Wednesday, October 6, 2021

Wednesday Briefs: An Unholy Alliance #19 (5.3)

 Good morning and Happy Hump Day ! If it's Wednesday, then it must be time for more flash fiction from the Wednesday Briefers! We're a group of authors who bring you our finest flash fiction every week, 500 to 1000 words, inspired by one of our prompts.  

Charlemagne has found himself in a bit of a situation with a group of armed rednecks. Surely this won't be a problem for long? See what's going on in this week's chapter of An Unholy Alliance. Don't forget to visit the other Briefers and see what's up with them. Their links follow my tale! Enjoy!

An Unholy Alliance #19 (5.3)

I dropped immediately into a low crouch. Balancing my weight on my hands, I swiftly swung my legs in a solid arc until I connected with the limbs of the nearest idiot and knocked him off his feet. He let out a surprised yelp. The dog seemed to have anticipated my movement somehow. He leapt out of harm’s way, barking excitedly. Not sure if he was barking at them or me or just in general. As long as he didn’t bite, I could live with that.

And don’t even tell me how hypocritical that just sounded.

A shot whistled past my head. Luckily I have amazing reflexes. I quickly rolled out of harm’s way as I grabbed at the legs of the shooter, who turned out to be Joey. He tried to take aim at my new position, but he didn’t stand a chance.  I sprang to my feet before he could even begin to comprehend what was going to happen, grabbed his gun and shattered it against the nearest tree and then tossed the remnants of his weapon out of reach.

That should take care of things rather handily. But I hadn’t accounted for Frank. He caught me by surprise, to my chagrin. He threw his arms around me from behind and squeezed. He had an unexpectedly strong grip for such a small man. Even so, I knew he was no match for me.

“Shoot him now!” he bellowed. I suppose it hadn’t occurred to him that anyone shooting at me ran the risk of hitting him due to our juxtaposition. Or perhaps he relied too much on the marksmanship of his friends. From what little I’d seen of them that was a very foolish risk to take.

Well, I wasn’t about to stand there and let that happen. Not that I thought any of the other morons were in a position to do as he asked anyway. With little effort, I tore myself from his tenuous grip.  Even as I did, I was dismayed to feel the fabric of my jacket rip. Couldn’t be helped now. Without looking, I launched a quick kick backward and was gratified by the sound of his strangled moan which indicated I’d hit my intended target.

They were all down for the count—at least for the moment. So I took advantage of that fact to make my hasty departure. The sooner I was away from this lot the better. I paused for just a moment, though, almost against my better judgment.  Rover was barking at me, almost plaintively, as if he were asking where are you going, don’t you want to play with me?  I felt bad for the animal that he was stuck with such an awful owner. But that was life, wasn’t it? You didn’t get a choice in this world. You were always at the beck and call of someone.  The young and helpless under the control of someone bigger, stronger… and more entitled.  How did the saying go? Oh yes. A dog eat dog world. Pun intended.

I didn’t pause until I’d put a few miles between us. I was almost to my destination now. Time to take stock of myself before I met with Isabella. Well, the jacket was unsalvageable, no question of that. If I’d had time to seek out the services of a tailor, then perhaps I could have done something about it. But I didn’t have time for that. Correction, I didn’t want to make time, too anxious to learn what this woman had to tell me.  I wasn’t sure that course of action would have worked anyway, since it appeared as though some of the material was missing. A fabric such as this would not likely be available at a moment’s notice. No matter. I would just have to do without. Clothing was easily come by and not worth stressing over. I removed the jacket and discreetly disposed of it in a trash bin I found sitting at the side of a two lane road, at the end of someone’s very long driveway.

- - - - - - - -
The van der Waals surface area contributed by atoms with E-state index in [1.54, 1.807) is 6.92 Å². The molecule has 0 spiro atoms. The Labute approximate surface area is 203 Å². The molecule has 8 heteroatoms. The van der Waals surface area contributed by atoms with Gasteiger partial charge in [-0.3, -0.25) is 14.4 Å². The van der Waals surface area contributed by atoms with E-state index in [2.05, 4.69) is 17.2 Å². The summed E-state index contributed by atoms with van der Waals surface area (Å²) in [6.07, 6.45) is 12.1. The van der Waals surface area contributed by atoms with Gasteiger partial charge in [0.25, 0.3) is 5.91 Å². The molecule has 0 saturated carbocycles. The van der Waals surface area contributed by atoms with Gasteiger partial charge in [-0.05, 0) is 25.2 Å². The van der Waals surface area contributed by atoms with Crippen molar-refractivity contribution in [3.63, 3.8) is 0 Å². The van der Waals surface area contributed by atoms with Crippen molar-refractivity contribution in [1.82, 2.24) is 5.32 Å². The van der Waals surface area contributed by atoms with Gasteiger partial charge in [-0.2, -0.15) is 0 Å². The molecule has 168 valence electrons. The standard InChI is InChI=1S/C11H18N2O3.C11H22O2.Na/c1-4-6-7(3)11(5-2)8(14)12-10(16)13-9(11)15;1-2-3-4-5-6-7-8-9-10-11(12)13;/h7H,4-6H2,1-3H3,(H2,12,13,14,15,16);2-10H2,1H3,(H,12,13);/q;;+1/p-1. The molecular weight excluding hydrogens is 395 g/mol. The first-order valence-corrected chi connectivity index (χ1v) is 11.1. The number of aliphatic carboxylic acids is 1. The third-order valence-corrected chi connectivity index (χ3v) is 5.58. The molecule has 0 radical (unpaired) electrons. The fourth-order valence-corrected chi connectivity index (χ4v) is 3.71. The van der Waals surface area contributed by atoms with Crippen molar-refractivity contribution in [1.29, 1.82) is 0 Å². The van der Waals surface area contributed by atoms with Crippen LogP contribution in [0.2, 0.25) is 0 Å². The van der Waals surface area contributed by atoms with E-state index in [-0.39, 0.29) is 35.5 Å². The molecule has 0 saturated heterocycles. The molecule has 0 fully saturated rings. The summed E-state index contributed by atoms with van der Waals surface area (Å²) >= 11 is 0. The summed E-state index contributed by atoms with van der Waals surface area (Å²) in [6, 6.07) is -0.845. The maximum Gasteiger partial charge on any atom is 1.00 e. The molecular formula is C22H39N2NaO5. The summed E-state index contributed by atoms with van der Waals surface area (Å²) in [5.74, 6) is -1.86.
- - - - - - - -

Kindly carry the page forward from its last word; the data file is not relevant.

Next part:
Without a mirror, I couldn’t assess the total damage I’d sustained, but had to hope it was minimal. My trousers didn’t appear to be any the worse for wear, despite my brief sojourn on the ground. No buttons missing, shirt intact, phone functional. That was my greatest worry, since I depended upon it for so much. Not just for my research, although that was the most important reason to me. Despite my estrangement from my family, rules dictated that I be accessible to them, as well as to the Council—or the Senile Six, as I liked to think of them. All that aside, I did also wish to put forth a presentable appearance, having no desire to embarrass Casey in any way.

I reached into my pocket for the address they had given me but came up empty. That was more of an automatic gesture since I’d already memorized the location. Guess I’d lost that paper in the scuffle. No matter.

Isabella’s home was indeed as isolated as Casey had led me to believe. The house itself was small, nothing remarkable. But the gardens with which it was surrounded were utterly beautiful. This woman must have the proverbial green thumb to coax such amazing flora into existence.  Her home and gardens were nestled in the middle of a wooded area not far off a small highway which would eventually lead to the aforementioned town of Cabool. As I approached the front door, I was filled with a most remarkable feeling of peace and serenity such as I had never encountered before. If John Milton had been able to view such a place he would have pronounced it to be Paradise Discovered.

 to be continued

Don't forget to visit the other Briefers and see what they're up to!

Cia Nordwell

J Ray Lamb







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